August 19, 2010

Aliquots — research highlights from VUMC laboratories


Wake up and breathe in the ICU

Mechanically ventilated patients in intensive care units (ICUs) are often heavily sedated. Recent studies have shown that minimizing sedation of these patients shortens their time on the ventilator and in the ICU. There is concern, however, that reducing sedation may adversely affect long-term cognitive, psychological and functional outcomes.

James Jackson, Psy.D., and colleagues assessed these outcomes 3 and 12 months after discharge in 180 patients in the Awakening and Breathing Controlled (ABC) Trial, a multicenter trial in which medical ICU patients were randomized to either a daily “wake up and breathe” protocol (interruption of sedatives paired with a ventilator weaning protocol) or to sedation per usual care along with a ventilator weaning protocol.

The investigators report in the July 15 American Journal of Respiratory and Critical Care Medicine that patients managed with the “wake up and breathe” protocol had similar long-term cognitive, psychological and functional outcomes as patients receiving sedation per usual care. The findings support using a “wake up and breathe” protocol to manage mechanically ventilated ICU patients.

— Leigh MacMillan


Fragile X gene does its own thing

Fragile X syndrome – the most common inherited form of mental retardation and autism disorders – is caused by loss of a single gene function: human fragile X mental retardation 1 (hFMR1). Humans have two other closely related genes, hFXR1 and hFXR2, whose functions have been relatively unexplored. Drosophila have a single FMR1-like gene (dFMR1), and flies that lack this gene show characteristics of Fragile X syndrome at molecular, cellular and behavioral levels.

To explore the roles of the three human Fragile X-related genes, graduate student Lane Coffee, Kendal Broadie, Ph.D., and colleagues expressed each of the genes in targeted tissues in Drosophila lacking dFMR1. They found that only hFMR1 was able to rescue molecular and cellular defects in neurons, comparably in effectiveness to dFMR1. In contrast, all three human genes were able to rescue non-neuronal defects in spermatogenesis and male fecundity.

The findings in the July/August Disease Models & Mechanisms demonstrate that hFMR1 has an evolutionarily conserved neural-specific function that is distinct from its related family members.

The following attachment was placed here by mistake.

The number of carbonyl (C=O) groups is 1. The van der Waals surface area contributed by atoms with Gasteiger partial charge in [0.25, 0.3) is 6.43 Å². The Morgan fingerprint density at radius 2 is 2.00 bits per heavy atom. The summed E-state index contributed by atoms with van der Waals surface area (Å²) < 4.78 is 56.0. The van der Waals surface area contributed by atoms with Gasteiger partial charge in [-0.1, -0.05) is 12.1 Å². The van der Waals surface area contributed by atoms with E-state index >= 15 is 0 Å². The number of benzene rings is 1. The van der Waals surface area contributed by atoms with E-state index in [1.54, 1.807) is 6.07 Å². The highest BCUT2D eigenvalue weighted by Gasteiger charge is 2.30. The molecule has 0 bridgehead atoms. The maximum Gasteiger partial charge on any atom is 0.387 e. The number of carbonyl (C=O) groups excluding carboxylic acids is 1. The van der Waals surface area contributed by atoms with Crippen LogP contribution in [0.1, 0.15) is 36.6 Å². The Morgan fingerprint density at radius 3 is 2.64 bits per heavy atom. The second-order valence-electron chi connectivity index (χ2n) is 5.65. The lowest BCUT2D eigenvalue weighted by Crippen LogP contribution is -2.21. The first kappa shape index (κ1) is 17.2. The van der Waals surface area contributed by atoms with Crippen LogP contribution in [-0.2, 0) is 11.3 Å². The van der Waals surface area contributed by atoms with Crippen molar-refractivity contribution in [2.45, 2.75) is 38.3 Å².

— Leigh MacMillan


Remain vigilant for second cancers

Although nearly 80 percent of childhood cancer patients are surviving five years or more after diagnosis, they continue to face ongoing health risks – particularly the development of subsequent cancers.

Debra Friedman, M.D., and colleagues assessed the incidence of subsequent cancers occurring five years or more after initial diagnosis among participants in the Childhood Cancer Survivor Study. They report in the July 21 issue of the Journal of the National Cancer Institute that the risk of developing subsequent cancers increases with age, with survivors of Hodgkin lymphoma at the greatest risk. Increased risk was also seen in female survivors, survivors diagnosed at an older age, and survivors treated with radiation. This risk did not decrease with time.

The findings demonstrate that childhood cancer survivors continue to be at increased risk of subsequent cancers through the second and third decades of life. Because many adult survivors do not appreciate the increased risk related to their childhood cancer diagnosis, continued surveillance and medical follow-up is essential.

— Melissa Marino


Group B strep attacks with skizzle

Streptococcus agalactiae serotype V is an invasive “group B strep” bacterium that causes serious infections in newborns and immune-compromised patients. The mechanisms of group B strep pathogenesis are not fully understood.

Paul Bock, Ph.D., graduate student Karen Wiles, and colleagues have now characterized “skizzle,” a protein secreted by S. agalactiae. Skizzle has moderate sequence identity to bacterial factors from other groups of streptococci that are known to activate human plasminogen and launch a clot-dissolving cascade (fibrinolysis). Activation of this system is thought to degrade materials in the extracellular matrix and allow bacteria to disseminate through soft tissue.

The investigators report in the July 2 Journal of Biological Chemistry that skizzle binds to plasminogen, enhances activation of plasminogen to the fibrinolytic protease plasmin by a factor called urokinase, and increases the rate of clot lysis. The findings support a role for skizzle as a group B strep virulence factor that interacts with the human fibrinolytic system.

— Leigh MacMillan


We welcome suggestions for research to highlight in Aliquots. The items should be primary research articles (no reviews, editorials or commentaries) published within the last two months in a peer-reviewed journal. Please send the article citation (PDF if available) and any other feedback about the column to:

Past Aliquots

June 22, 2012
June 8, 2012
May 11, 2012
April 27, 2012
April 13, 2012
March 30, 2012
March 16, 2012